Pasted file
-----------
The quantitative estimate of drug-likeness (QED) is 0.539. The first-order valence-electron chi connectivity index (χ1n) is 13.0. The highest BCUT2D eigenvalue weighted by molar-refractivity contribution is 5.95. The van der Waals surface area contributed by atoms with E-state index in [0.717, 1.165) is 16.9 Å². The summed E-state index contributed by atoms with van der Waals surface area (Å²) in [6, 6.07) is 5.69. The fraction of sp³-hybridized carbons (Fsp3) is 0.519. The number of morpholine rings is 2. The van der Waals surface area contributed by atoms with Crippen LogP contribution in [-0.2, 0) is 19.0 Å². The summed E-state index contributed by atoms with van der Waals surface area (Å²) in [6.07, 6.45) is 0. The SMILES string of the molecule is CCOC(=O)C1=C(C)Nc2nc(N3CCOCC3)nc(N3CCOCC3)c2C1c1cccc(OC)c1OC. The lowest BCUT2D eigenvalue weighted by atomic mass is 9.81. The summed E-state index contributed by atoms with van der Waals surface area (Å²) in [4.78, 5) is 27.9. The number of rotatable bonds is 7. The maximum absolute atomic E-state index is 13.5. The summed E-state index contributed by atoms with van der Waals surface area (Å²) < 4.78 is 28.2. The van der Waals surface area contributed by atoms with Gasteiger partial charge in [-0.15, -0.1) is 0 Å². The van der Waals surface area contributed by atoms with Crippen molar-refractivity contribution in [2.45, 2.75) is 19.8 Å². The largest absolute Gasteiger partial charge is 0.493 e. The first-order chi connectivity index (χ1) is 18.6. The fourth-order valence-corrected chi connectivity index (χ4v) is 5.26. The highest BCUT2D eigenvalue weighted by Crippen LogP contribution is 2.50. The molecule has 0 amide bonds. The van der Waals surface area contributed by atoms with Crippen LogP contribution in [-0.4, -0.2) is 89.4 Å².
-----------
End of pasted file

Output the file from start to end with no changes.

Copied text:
The quantitative estimate of drug-likeness (QED) is 0.539. The first-order valence-electron chi connectivity index (χ1n) is 13.0. The highest BCUT2D eigenvalue weighted by molar-refractivity contribution is 5.95. The van der Waals surface area contributed by atoms with E-state index in [0.717, 1.165) is 16.9 Å². The summed E-state index contributed by atoms with van der Waals surface area (Å²) in [6, 6.07) is 5.69. The fraction of sp³-hybridized carbons (Fsp3) is 0.519. The number of morpholine rings is 2. The van der Waals surface area contributed by atoms with Crippen LogP contribution in [-0.2, 0) is 19.0 Å². The summed E-state index contributed by atoms with van der Waals surface area (Å²) in [6.07, 6.45) is 0. The SMILES string of the molecule is CCOC(=O)C1=C(C)Nc2nc(N3CCOCC3)nc(N3CCOCC3)c2C1c1cccc(OC)c1OC. The lowest BCUT2D eigenvalue weighted by atomic mass is 9.81. The summed E-state index contributed by atoms with van der Waals surface area (Å²) in [4.78, 5) is 27.9. The number of rotatable bonds is 7. The maximum absolute atomic E-state index is 13.5. The summed E-state index contributed by atoms with van der Waals surface area (Å²) < 4.78 is 28.2. The van der Waals surface area contributed by atoms with Gasteiger partial charge in [-0.15, -0.1) is 0 Å². The van der Waals surface area contributed by atoms with Crippen molar-refractivity contribution in [2.45, 2.75) is 19.8 Å². The largest absolute Gasteiger partial charge is 0.493 e. The first-order chi connectivity index (χ1) is 18.6. The fourth-order valence-corrected chi connectivity index (χ4v) is 5.26. The highest BCUT2D eigenvalue weighted by Crippen LogP contribution is 2.50. The molecule has 0 amide bonds. The van der Waals surface area contributed by atoms with Crippen LogP contribution in [-0.4, -0.2) is 89.4 Å².